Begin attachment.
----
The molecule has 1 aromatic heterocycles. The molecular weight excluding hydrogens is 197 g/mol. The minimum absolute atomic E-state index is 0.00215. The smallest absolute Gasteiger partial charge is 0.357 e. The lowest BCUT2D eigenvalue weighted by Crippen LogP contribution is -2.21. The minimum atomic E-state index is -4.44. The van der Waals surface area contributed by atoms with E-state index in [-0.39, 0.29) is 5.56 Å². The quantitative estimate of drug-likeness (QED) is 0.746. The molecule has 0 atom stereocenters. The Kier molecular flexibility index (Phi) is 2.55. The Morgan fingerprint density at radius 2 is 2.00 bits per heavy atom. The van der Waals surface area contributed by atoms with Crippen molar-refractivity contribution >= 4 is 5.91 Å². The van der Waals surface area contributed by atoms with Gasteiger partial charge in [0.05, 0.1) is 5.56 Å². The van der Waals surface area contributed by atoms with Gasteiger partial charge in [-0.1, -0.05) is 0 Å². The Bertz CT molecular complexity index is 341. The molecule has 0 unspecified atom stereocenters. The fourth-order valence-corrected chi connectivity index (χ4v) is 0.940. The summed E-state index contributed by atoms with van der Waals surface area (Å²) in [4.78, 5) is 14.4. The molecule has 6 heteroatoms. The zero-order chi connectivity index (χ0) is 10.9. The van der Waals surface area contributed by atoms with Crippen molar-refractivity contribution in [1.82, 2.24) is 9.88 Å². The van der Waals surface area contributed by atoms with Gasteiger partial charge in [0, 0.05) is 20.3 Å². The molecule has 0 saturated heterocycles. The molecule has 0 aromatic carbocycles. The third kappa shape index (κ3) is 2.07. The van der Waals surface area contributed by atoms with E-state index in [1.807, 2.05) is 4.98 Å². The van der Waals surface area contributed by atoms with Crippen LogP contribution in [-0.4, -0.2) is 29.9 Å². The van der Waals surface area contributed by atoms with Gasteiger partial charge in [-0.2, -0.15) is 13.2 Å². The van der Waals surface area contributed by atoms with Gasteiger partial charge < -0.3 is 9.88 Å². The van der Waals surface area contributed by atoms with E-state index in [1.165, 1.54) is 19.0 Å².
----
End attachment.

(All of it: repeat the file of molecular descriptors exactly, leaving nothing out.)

The molecule has 1 aromatic heterocycles. The molecular weight excluding hydrogens is 197 g/mol. The minimum absolute atomic E-state index is 0.00215. The smallest absolute Gasteiger partial charge is 0.357 e. The lowest BCUT2D eigenvalue weighted by Crippen LogP contribution is -2.21. The minimum atomic E-state index is -4.44. The van der Waals surface area contributed by atoms with E-state index in [-0.39, 0.29) is 5.56 Å². The quantitative estimate of drug-likeness (QED) is 0.746. The molecule has 0 atom stereocenters. The Kier molecular flexibility index (Phi) is 2.55. The Morgan fingerprint density at radius 2 is 2.00 bits per heavy atom. The van der Waals surface area contributed by atoms with Crippen molar-refractivity contribution >= 4 is 5.91 Å². The van der Waals surface area contributed by atoms with Gasteiger partial charge in [0.05, 0.1) is 5.56 Å². The van der Waals surface area contributed by atoms with Gasteiger partial charge in [-0.1, -0.05) is 0 Å². The Bertz CT molecular complexity index is 341. The molecule has 0 unspecified atom stereocenters. The fourth-order valence-corrected chi connectivity index (χ4v) is 0.940. The summed E-state index contributed by atoms with van der Waals surface area (Å²) in [4.78, 5) is 14.4. The molecule has 6 heteroatoms. The zero-order chi connectivity index (χ0) is 10.9. The van der Waals surface area contributed by atoms with Crippen molar-refractivity contribution in [1.82, 2.24) is 9.88 Å². The van der Waals surface area contributed by atoms with Gasteiger partial charge in [0, 0.05) is 20.3 Å². The molecule has 0 saturated heterocycles. The molecule has 0 aromatic carbocycles. The third kappa shape index (κ3) is 2.07. The van der Waals surface area contributed by atoms with E-state index in [1.807, 2.05) is 4.98 Å². The van der Waals surface area contributed by atoms with Crippen LogP contribution in [-0.4, -0.2) is 29.9 Å². The van der Waals surface area contributed by atoms with Gasteiger partial charge in [-0.2, -0.15) is 13.2 Å². The van der Waals surface area contributed by atoms with Gasteiger partial charge < -0.3 is 9.88 Å². The van der Waals surface area contributed by atoms with E-state index in [1.165, 1.54) is 19.0 Å².